Wednesday, May 28, 2014
A few words on & by Dr. Maya Angelou
I was sitting in a gorgeous little cafe on Dundonald Street when I found out Maya Angelou had passed away. Normally when I find out someone has died I stick my nose in my wifi capable device and I read every single article and thinkpiece about what they’ve accomplished. I’m not going to pretend I was Dr. Angelou’s biggest fan growing up; the little I knew of her seemed to be the stuff of Hallmark cards and inspirational plaques on walls.
But when I was gifted ‘I Know Why the Caged Bird Sings’ when I was perhaps 17, "I had gone from being ignorant of being ignorant to being aware of being aware. And the worst part of my awareness was that I didn't know what I was aware of.” It struck me deeply even if I didn’t truly understand many of the racial aspects of the book until a few years later. (“Words mean more than what is set down on paper. It takes the human voice to infuse them with shades of deeper meaning.” )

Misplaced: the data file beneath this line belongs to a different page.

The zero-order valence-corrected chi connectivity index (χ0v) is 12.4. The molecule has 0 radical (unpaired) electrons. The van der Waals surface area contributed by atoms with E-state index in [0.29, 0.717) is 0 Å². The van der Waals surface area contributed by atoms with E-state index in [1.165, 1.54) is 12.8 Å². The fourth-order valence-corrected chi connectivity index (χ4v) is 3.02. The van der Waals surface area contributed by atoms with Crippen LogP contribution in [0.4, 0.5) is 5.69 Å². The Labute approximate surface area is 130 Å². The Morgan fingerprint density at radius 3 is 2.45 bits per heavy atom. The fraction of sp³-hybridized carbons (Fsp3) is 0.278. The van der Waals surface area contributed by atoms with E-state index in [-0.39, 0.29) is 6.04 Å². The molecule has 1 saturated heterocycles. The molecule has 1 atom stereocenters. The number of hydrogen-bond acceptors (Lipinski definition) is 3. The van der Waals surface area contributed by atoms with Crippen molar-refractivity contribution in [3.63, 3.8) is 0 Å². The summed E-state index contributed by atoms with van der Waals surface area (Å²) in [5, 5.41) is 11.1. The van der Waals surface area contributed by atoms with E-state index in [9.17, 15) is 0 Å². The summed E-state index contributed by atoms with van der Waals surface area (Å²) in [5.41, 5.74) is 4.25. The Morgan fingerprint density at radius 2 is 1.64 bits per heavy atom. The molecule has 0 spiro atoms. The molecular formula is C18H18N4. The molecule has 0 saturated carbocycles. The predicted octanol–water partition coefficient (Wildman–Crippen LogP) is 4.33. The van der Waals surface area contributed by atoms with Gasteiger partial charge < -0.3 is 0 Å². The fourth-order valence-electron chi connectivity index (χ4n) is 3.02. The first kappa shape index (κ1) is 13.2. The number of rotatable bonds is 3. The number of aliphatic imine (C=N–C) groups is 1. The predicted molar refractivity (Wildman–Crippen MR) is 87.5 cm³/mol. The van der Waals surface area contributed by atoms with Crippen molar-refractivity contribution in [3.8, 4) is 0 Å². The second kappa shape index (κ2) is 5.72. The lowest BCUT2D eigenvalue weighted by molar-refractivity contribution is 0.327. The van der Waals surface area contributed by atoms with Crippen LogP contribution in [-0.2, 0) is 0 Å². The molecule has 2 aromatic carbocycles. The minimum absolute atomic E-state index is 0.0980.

Maya Angelou was a lovely poet, a fierce activist, and a beautiful person. She was awarded over thirty (!!!) doctoral degrees, and was a journalist and a professor as well as San Francisco’s first woman African-American streetcar conductor as I just learned today.
So when I found out about Dr. Angelou’s death I remembered what she said about autonomy, about structural racism, about voicelessness, and ran to grab I Know Why the Caged Bird Sings (where all of these quotes are from) which is actually surprisingly both easy and not that easy in Bermuda. I ended up missing my bus, I sat in my favourite park in Hamilton, and I read it, not front to back but I took a few moments to try to suss out all of the parts that struck me so many years ago.
“If you're for the right thing, you do it without thinking.”